Stuck in Life and Lacking Motivation? How to Overcome Stagnation


Feeling stuck in life and lacking motivation is a common experience. Understanding the underlying causes of this stagnation can provide insight and pathways to overcome it. This article delves into the concept of “white depression,” characterized by an unconscious identification with a depressed or narcissistically preoccupied caregiver. This type of caregiver is physically present but emotionally unavailable, leading to a sense of futility and stagnation in life.

Recognizing White Depression

When a caregiver is emotionally detached, they fail to provide the necessary emotional resonance and affective attunement that is crucial for healthy development. Emotional resonance is when a caregiver’s response mirrors the child’s emotional state, while affective attunement involves a caregiver tuning into, responding to, and validating the child’s feelings and behaviors. The lack of these elements results in a child internalizing a caregiver who lacks vitality and denies the existence of affectively alive experiences and relationships.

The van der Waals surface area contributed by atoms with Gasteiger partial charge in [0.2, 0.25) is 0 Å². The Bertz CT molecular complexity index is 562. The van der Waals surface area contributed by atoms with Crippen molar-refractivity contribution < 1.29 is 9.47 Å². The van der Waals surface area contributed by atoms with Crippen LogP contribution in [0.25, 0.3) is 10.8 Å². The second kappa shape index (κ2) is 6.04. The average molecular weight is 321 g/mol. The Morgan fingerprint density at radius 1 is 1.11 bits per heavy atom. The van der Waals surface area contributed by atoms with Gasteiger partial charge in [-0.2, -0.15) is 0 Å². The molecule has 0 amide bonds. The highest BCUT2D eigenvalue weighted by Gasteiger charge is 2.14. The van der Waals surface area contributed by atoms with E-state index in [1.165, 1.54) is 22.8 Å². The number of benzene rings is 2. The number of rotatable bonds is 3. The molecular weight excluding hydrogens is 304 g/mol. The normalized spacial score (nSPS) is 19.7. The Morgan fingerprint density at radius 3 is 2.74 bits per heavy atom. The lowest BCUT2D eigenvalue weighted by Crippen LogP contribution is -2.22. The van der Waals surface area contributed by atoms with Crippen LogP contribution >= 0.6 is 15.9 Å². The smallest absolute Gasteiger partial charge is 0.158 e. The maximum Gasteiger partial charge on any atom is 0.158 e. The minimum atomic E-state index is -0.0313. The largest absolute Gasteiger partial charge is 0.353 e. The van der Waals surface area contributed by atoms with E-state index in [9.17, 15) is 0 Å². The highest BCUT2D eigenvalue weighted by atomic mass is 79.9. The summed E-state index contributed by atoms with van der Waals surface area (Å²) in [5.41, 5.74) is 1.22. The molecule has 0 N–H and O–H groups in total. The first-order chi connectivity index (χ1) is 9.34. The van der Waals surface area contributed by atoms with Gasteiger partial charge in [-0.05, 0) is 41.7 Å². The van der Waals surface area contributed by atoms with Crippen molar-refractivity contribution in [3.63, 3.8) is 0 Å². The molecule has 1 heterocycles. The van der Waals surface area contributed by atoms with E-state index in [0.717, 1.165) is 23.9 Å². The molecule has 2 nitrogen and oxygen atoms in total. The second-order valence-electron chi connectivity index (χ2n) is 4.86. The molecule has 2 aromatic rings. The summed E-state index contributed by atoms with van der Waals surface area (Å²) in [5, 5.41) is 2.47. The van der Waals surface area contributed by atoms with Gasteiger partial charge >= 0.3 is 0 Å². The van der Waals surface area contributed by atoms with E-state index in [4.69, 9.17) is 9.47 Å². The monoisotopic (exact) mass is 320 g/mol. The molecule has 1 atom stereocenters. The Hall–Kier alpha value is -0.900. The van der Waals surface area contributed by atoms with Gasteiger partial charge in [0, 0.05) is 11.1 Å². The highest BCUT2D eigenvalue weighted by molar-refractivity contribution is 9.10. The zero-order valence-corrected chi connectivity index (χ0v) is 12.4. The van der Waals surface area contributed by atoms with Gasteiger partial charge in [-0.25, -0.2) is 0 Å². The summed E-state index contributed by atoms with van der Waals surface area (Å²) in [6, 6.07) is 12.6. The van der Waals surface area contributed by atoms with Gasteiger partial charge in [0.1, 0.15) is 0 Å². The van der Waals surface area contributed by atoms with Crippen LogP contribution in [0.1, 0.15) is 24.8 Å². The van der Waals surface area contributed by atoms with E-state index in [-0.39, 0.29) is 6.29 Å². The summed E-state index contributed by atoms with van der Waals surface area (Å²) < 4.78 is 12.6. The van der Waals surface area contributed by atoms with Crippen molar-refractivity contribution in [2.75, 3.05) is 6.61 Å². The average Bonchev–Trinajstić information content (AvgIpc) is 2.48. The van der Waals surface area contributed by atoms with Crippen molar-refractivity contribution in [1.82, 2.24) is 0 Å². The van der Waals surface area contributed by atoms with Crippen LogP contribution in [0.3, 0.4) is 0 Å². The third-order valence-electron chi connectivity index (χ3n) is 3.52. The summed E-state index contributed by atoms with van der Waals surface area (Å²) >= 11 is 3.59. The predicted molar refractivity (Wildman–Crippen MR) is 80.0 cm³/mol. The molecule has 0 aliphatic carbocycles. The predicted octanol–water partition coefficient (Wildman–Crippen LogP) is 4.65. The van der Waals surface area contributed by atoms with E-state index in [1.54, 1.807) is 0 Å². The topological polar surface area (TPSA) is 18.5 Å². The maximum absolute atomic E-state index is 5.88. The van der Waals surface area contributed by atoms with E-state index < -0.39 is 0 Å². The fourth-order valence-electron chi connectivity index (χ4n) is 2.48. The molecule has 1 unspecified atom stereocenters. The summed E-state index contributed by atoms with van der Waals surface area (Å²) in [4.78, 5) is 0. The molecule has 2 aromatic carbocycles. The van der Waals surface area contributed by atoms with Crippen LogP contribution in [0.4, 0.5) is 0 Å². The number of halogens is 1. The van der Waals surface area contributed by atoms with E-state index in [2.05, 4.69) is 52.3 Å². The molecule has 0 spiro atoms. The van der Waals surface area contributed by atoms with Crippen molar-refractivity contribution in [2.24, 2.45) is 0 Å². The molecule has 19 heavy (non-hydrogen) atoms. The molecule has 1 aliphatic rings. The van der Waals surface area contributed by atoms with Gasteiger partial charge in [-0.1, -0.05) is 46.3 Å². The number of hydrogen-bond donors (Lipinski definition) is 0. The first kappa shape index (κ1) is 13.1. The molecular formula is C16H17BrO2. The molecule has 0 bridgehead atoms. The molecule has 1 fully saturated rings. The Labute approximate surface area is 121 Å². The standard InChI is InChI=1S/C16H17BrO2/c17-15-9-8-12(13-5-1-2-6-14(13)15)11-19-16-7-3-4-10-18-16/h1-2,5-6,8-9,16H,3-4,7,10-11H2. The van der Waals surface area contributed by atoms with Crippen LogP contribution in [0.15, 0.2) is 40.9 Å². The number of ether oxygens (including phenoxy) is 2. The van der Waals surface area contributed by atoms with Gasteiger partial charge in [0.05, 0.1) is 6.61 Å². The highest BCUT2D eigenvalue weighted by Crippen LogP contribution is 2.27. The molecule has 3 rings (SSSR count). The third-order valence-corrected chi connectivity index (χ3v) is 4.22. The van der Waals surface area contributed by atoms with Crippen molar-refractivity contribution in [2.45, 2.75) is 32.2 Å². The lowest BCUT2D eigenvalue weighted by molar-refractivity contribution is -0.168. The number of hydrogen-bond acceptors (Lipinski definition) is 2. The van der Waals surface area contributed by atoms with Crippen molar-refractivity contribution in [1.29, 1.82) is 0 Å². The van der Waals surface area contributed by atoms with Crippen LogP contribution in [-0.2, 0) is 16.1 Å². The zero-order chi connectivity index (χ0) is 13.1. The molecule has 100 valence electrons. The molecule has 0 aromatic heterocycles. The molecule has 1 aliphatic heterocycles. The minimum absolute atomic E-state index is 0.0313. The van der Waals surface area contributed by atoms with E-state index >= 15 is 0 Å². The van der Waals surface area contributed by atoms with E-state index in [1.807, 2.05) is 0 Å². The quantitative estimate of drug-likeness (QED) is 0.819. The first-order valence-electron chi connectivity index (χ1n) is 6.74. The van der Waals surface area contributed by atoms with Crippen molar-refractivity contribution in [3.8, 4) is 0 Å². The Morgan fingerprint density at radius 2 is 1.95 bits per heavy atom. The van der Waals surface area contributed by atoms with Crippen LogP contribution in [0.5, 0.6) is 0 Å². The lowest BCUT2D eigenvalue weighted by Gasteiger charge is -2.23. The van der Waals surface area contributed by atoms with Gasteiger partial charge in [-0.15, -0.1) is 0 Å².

How to Overcome Stagnation

The Impact of Early Caregiving

Growing up with an emotionally unavailable caregiver can deeply affect an individual’s interpersonal relationships, sense of self-worth, and their ability to derive meaning from life. For example, a young man might carry a deep sense of meaninglessness, struggling in relationships, work, and life in general. When exploring his feelings about his lack of employment, he might express a pervasive sense of futility—questioning the point of working when he derives no pleasure from it.

This sense of futility and emotional numbness can lead individuals to withdraw from life, merely floating through it without conviction. They might appear functional from the outside, but closer examination reveals their difficulty in experiencing pleasure or staying emotionally connected.

Emotional Resonance and Meaning

To understand how lack of emotional resonance affects an individual’s sense of meaning, consider a child whose parent values cleanliness. When the child cleans their room and proudly shows it to their parent, a healthy response involves the parent showing genuine interest and pride. This positive experience gets internalized, contributing to the child’s sense of worth and motivation.

How to Overcome Stagnation

Conversely, if the parent’s response is lackluster or forced, the child begins to feel that their efforts are futile. This persistent lack of genuine interest gets internalized, leading to a chronic sense of futility and an inability to invest in or derive pleasure from life activities.

Addressing the Core Issues in Therapy

In therapy, the goal is not to push the individual into more activities or hobbies but to address the underlying sense of futility. This involves acknowledging and reflecting on the individual’s subjective experience of feeling that their efforts are for nothing. For example, helping someone realize how they feel they can’t win over their father’s approval and support and therefore why try at all.